What I Think:

(8.5%) Surprised to get this one as a sample as it seems the 2010 is the current vintage. A nice purity on the palate this one is slightly sweet and rich with tart green apple and lemon rind flavors. From there pleasant acidity leads to a mouthwatering finish. Clean and refreshing. All in all perhaps a touch sweeter than I prefer but at $10 this is simple and pleasing. Can you find better? Likely but you’ll find worse while you are looking…

Rating: Interesting (As mentioned maybe you can do better but is it worth the risk…)

*This wine was received as a press sample.

2009 Black Star Farms Arcturos Riesling

Price: $18.00 from Black Star Farms

What They Said:

2009 Black Star Farms Arcturos RieslingPer Black Star Farms on the 2010 “Riesling from great vineyards and vintages can produce some of the world’s most interesting and age-worthy dry wines. Vibrant and fresh with lush fruit aromas and balanced with bracing acidity, this wine will surprise you with its versatility at the table.”

What I Think:

(11%) My first wine from Michigan courtesy of @WineMonologues. Pale gold in color. White floral, mineral nose. Starts clean, crisp and focused slowly unfurling to show ripe peach and red grapefruit flavors with more citrus on the edges. Nice acidity (soft, not biting) throughout and a touch sweet on a balanced, refreshing green apple finish. Pegged between dry and medium dry on the International Riesling Foundation scale there is a lot to like here…

Rating: Interesting

How about you? Had a wine from Michigan? If so what did you think?

2007 McRitchie Ring of Fire

2007 McRitchie Ring of FirePrice: $18.00 @ McRitchie Winery

What They Said:

Per Appellation America “McRitchie’s Ring of Fire Red, “our tribute to the man in black” (Johnny Cash), is a juicy blend of bright fruit, brimming with flavors of black and red currants, hints of blueberry, licorice and black cherry. This lively red is already drinking well, with its youthful fruit, good balance and structure – which might allow it to age with interest, but it is so tasty now, why wait?”

What I Think:

(12.3%) Hailing from North Carolina McRitchie is as well known for their ciders as their wines. This Bordeaux blend of Cabernet Sauvignon, Cabernet Franc and Petit Verdot is their tribute to Johnny Cash. On pulling the cork this one was showing some resin on the nose and palate but it blew off after an hour or so. Once it did you find tart, dark fruits with mint on the nose. The palate shows bright, dark fruits (cherry, currant) with soft cedar behind and a tinge of mineral. The oak here is evident but well managed. Soft and food friendly with just a bit of heat on a lingering finish with soft tannins. My first wine from North Carolina (courtesy of @wineaccguy) and a promising effort.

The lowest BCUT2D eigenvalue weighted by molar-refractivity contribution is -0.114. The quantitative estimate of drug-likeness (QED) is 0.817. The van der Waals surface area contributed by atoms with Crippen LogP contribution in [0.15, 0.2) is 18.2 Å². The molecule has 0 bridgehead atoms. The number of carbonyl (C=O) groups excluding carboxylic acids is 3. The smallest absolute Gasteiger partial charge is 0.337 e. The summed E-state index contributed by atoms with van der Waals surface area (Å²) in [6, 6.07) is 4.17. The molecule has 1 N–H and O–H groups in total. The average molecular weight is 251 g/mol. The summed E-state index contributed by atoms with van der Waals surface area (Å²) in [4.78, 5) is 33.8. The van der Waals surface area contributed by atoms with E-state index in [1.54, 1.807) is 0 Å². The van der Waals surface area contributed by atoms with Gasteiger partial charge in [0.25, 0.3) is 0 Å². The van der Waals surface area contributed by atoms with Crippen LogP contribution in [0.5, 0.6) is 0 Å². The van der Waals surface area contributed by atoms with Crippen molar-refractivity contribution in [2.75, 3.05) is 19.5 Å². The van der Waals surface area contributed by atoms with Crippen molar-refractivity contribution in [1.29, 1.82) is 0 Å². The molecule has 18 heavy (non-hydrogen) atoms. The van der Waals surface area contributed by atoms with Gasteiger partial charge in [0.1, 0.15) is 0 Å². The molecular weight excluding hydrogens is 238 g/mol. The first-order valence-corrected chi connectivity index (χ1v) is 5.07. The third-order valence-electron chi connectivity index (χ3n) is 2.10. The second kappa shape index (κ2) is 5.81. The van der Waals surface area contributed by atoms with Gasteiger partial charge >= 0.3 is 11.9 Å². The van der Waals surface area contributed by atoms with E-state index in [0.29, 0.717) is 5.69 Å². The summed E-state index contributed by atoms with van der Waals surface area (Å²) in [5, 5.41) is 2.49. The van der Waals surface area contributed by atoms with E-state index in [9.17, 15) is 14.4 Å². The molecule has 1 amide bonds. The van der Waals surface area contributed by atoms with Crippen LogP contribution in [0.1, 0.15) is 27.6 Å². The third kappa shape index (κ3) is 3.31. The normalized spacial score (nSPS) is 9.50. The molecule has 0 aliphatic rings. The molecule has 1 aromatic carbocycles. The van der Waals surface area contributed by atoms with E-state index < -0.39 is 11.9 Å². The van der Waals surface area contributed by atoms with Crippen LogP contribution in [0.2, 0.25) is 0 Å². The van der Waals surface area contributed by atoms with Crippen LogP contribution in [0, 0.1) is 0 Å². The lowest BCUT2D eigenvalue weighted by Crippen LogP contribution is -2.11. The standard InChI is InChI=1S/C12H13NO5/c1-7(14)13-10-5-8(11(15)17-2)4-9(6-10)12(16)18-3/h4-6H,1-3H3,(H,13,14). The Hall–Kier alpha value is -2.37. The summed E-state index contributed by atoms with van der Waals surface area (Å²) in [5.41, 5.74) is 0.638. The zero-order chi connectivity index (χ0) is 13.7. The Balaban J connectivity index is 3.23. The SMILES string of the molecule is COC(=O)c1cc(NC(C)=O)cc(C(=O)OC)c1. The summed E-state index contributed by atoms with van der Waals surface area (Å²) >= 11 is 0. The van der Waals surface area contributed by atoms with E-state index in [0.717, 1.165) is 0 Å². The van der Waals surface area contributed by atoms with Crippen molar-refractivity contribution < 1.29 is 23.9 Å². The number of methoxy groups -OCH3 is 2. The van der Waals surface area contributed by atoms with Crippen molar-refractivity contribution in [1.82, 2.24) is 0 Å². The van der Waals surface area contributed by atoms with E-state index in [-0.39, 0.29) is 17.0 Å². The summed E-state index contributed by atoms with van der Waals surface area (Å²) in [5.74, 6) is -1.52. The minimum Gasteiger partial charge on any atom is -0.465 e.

Rating: Interesting

How about you? Had a wine from North Carolina? If so what did you think?

2010 Anne Amie Müller-Thurgau Cuvée A

Yes I’m still drinking local but couldn’t help (guessing you’re not surprised) jumping off the beaten path. Have you had Müller-Thurgau (mew-ler ter-gow) before? Do you know what the most planted variety in Germany is? Why Riesling of course! But did you know that Müller-Thurgau was the 2nd? It was created in the late 19th century with the hopes of combining intensity and complexity of the Riesling grape with the ability to ripen earlier in the season that the Silvaner grape possesses. It never quite got there but for a brief period in the late 1970’s it was the most widely planted in Germany before a cold snap in the winter of 1979 destroyed the majority of the plantings. Which gets us to this Anne Amie which happened to be planted in 1979. Müller-Thurgau in Oregon you say? I first heard about it from my friend Beau over at Beau’s Barrel Room who covered the Kramer’s Vineyard sparkling offering. Needless to say I decided to give this one a try so why don’t we answer the question “why what do we have here?”

2010 Anne Amie Müller-Thurgau Cuvée APrice: $11.99 @ Whole Foods

What They Said:

Per Anne Amie “Our estate-grown Müller-Thurgau comes from vines first planted in 1979. Crisp, fresh, and dry, it is a charming example of the variety at its best. From chicken to shellfish, this wine is a versatile match for mildly spicy foods like Thai, Creole, or Mexican.”

What I Think:

(12.4%) 100% Müller-Thurgau – Rich and floral on the nose. More weight than expected on the palate with subdued peach and melon flavors along with a clean acidity that keeps this one (closer to off) dry and crisp. The finish shows apple, white fruit flavors and mineral notes while lingering on richly. Enjoyed this one and it gets extra points for being a grape variety off the beaten path. Strikes me as most closely resembling a dry Gewurztraminer (of which I happen to be quite a big fan of) so pair with spicy food and thank me later!

Wine Geek Notes: 1,500 cases produced, under screwtop (which I prefer)

Rating: Interesting (not sure I’d buy it again but glad I bought it once!)